Practice Questions for Kasinas

The cultivation of calm or tranquility and the development of concentration
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Practice Questions for Kasinas

Post by Alobha » Thu May 21, 2015 10:26 pm

Perhaps someone either can recommend a good source or has some experience and would like to offer some advice. I've taken a look at the Visuddhi Magga and didn't find the instructions very helpful (I found the descriptions rather obscure).

1. Are there ideal recommendations for the form when creating colour disks for the white, blue, red and yellow kasina? Round, but what else? I've taken plate-sizes and used coloured drawing paper. I'm confused as practically everything can be used for the kasinas (baskets full of blue flowers for the blue kasina, bones for the white kasina etc.) which will of course alter the visual experience drastically. Colourdisks have a very smooth, evenly colour without too much noise within the discs in my case. It would be very different for using flowerbaskets or other complex and multicoloured objects. I imagine that coloursdisks made during the Buddha's time might have looked rather uneven too (clay may show more structure for example than smooth paper). Do any of these differences matter for the meditation?

2. To stay with the colour disks: Are there recommendations for the distance from which to look at them?

3. Looking at the meditation object can be done in different ways and i'm unsure what the general attitude should be there. Should one focus and stay at one point (like the middle) of the disk with the eyes?
Or should one let the eyes wander around on the disk from time to time?
Should one blink? It refreshes the eyes but I feel like it "resets" the focus of the eyes.

4. Even more basic: While looking (or staring) at the colour disk, should one note the colour in the mind "blue, blue, blue" ? Should one imagine the word written on the disk?

5. The Visuddhi Maggha talks of "counterpart signs" which I understand as signs of developing concentration. Is this correct? Since the descriptions of them are so obscure I think it's better to just ignore this until something totally weird happens during the meditation which might then be a counterpart sign. Is anything speaking against this strategy?

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Re: Practice Questions for Kasinas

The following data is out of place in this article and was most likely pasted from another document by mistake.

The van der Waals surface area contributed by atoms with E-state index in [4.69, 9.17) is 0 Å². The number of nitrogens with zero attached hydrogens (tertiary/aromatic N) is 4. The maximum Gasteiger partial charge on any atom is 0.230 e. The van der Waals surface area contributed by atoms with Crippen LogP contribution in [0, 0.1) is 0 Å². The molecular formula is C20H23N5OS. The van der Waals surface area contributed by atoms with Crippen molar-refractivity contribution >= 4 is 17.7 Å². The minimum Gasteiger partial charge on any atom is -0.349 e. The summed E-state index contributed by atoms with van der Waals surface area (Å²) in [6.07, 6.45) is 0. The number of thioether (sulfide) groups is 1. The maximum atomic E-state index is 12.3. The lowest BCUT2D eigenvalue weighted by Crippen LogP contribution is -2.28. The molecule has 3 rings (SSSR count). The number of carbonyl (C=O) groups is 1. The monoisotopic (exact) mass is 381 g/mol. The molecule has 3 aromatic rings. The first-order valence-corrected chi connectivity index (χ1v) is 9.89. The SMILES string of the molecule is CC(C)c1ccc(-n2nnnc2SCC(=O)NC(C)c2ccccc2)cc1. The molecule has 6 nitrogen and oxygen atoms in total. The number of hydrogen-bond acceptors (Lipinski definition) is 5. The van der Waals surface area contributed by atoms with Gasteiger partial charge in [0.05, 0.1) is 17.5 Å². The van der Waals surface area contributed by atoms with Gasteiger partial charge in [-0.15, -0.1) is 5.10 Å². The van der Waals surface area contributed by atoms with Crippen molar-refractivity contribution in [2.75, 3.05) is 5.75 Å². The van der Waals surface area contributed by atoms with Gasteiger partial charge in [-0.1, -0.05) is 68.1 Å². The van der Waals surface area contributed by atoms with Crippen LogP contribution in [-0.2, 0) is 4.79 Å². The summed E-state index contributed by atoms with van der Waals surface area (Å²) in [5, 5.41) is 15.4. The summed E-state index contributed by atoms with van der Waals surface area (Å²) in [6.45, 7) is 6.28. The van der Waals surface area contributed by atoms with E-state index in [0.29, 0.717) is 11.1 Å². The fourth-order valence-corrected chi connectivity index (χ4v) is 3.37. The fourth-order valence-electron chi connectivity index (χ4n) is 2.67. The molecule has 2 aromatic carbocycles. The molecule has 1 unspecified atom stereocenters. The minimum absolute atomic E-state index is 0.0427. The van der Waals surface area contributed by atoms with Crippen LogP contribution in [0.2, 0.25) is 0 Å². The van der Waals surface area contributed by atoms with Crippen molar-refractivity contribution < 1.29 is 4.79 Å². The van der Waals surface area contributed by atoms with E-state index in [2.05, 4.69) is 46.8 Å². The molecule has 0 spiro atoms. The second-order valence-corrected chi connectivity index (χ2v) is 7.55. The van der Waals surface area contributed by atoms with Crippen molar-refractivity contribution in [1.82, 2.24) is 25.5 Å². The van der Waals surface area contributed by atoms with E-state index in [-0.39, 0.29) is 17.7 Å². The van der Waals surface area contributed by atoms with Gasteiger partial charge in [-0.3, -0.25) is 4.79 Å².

Post by paul » Fri May 22, 2015 12:16 am

The Visuddhimagga should be one's reference for as your practical experience grows, relevant passages will begin to have invaluable meaning to you. It's a meditation manual, meant to be read in association with practical experience.
The most important thing at the outset is to understand the operation of the jhana factors and their application because they describe the stages in the process of concentration; applied thought, sustained thought, rapture, happiness and one-pointedness. You can look away, but when concentration begins to experience interest in the object (rapture), then you will be aware that by looking away, the momentum of the jhana factors subsides, so you have to apply discipline to keep that momentum building over hours. Happiness arises when the concentration begins to fix on the object." onclick=";return false;

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Re: Practice Questions for Kasinas

Post by Mudita » Sat Jun 20, 2015 10:25 pm


the recommendation for the distance is two elbow room and a half (chapter 4 - Globality of the earth - paragraph 26 Warren-Kosambi edition).
In my understanding we can blink, it seems to "reset" the focus of the eyes but i think it's not important because the sign is a mental phenomena, not a physical perception. Also i think we can let our eyes wander in the disk, what is important is to be aware of the act of seeing the color, as in anapana practise what is the most important is not to observe the beginning or the ending of the breath but to know that we are breathing. The gaze will become stable naturally with the development of the concentration. I think it's also sufficient to observe the disk globally if we need, as long as we are aware of seeing the color. In that way, as for anapana practise, i think it is not needed to repeat the name of the color when we look at it nor to visualize it in the disk. But it can be helpful to do it if our mind is too agitated or too sleepy, as the method to count the breath-in and the breath-out or to say "breath-in" when we are breathing in and "breath-out" when we are breathing out, in anapana practise for the beginners. Repeat the name of the color can help to focus the mind on his object in some difficult situations but it's also tiresome if we do it constantly and there is a risk to sureptitiously focus our mind more on the word we repeat than on the color itself, and this way is naturally wrong.

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